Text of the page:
Cloud

NASA’s piping a bunch of earth science data to Amazon’s cloud

A view of the Earth from space showing North and South America

Updated on Nov. 12 at 5:40 PM PT after receiving addition information from NASA

Amazon’s cloud now hosts a lot more data about clouds.

NASA is making a sizable collection of its climate and earth science satellite data available through Amazon Web Services, the organization announced today. The goal is to make it easier for researchers, students, and citizen scientists to access and analyze NASA’s top-tier climate data.

“Earth science research is important to every person on the planet, and we welcome contributions from all researchers in improving our understanding of Earth and its climate,” said NASA chief scientist Ellen Stofan in a statement.

This means you can now tap into Amazon’s cloud to access NASA data on variables like temperature, precipitation, and forest cover and analyze it with data processing tools from the NASA Earth Exchange (NEX). NASA is calling this new project OpenNEX.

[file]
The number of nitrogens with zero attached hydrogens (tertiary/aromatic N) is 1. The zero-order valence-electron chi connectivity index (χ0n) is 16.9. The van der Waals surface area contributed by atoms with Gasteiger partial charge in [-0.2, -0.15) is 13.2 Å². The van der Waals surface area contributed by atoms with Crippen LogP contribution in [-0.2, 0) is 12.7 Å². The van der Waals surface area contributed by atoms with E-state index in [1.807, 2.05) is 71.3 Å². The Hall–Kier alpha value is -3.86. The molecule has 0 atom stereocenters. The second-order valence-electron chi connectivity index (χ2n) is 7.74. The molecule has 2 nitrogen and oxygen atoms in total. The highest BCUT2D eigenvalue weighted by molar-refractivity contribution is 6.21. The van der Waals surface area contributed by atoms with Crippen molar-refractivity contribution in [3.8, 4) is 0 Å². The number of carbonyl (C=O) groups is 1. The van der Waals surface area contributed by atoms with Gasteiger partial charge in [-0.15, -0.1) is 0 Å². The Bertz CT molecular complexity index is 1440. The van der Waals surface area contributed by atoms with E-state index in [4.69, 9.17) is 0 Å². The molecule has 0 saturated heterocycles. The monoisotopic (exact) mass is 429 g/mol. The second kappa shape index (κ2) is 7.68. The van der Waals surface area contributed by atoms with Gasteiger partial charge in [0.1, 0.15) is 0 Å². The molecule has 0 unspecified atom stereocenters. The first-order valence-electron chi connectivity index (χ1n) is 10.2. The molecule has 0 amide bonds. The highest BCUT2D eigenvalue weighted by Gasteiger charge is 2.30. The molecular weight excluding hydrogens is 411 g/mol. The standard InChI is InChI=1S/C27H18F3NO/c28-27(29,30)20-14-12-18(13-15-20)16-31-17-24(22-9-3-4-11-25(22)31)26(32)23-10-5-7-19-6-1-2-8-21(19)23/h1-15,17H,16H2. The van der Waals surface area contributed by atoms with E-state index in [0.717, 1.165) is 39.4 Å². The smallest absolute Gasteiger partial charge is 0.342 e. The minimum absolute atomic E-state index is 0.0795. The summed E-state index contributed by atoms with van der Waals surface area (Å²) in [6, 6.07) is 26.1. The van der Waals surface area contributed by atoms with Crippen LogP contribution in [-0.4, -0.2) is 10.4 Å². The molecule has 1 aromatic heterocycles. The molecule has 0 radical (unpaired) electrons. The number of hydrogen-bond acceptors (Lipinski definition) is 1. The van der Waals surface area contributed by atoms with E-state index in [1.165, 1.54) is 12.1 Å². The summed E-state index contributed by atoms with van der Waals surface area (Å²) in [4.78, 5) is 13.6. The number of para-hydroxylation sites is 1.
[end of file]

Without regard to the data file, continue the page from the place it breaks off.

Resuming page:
NASA just uploaded more than 20 TB of data to Amazon Web Services, with plans to publish more in the future. But NASA public affairs specialist Steve Cole characterized the agreement with Amazon as an “experimental project,” telling VentureBeat that the data won’t be updated that frequently.

Amazon is hosting the data for free as part of its AWS public data sets program, though AWS users will have to pay to use Amazon’s cloud-powered services to analyze the data, according to Cole. NASA also offers free access to all this data, but only provides computational resources to NASA-funded investigators.

“AWS brings to the table the business model that allows this data to reach a much wider community beyond NASA investigators,” Cole told VentureBeat.

You can access the three NASA NEX data sets currently available on AWS here.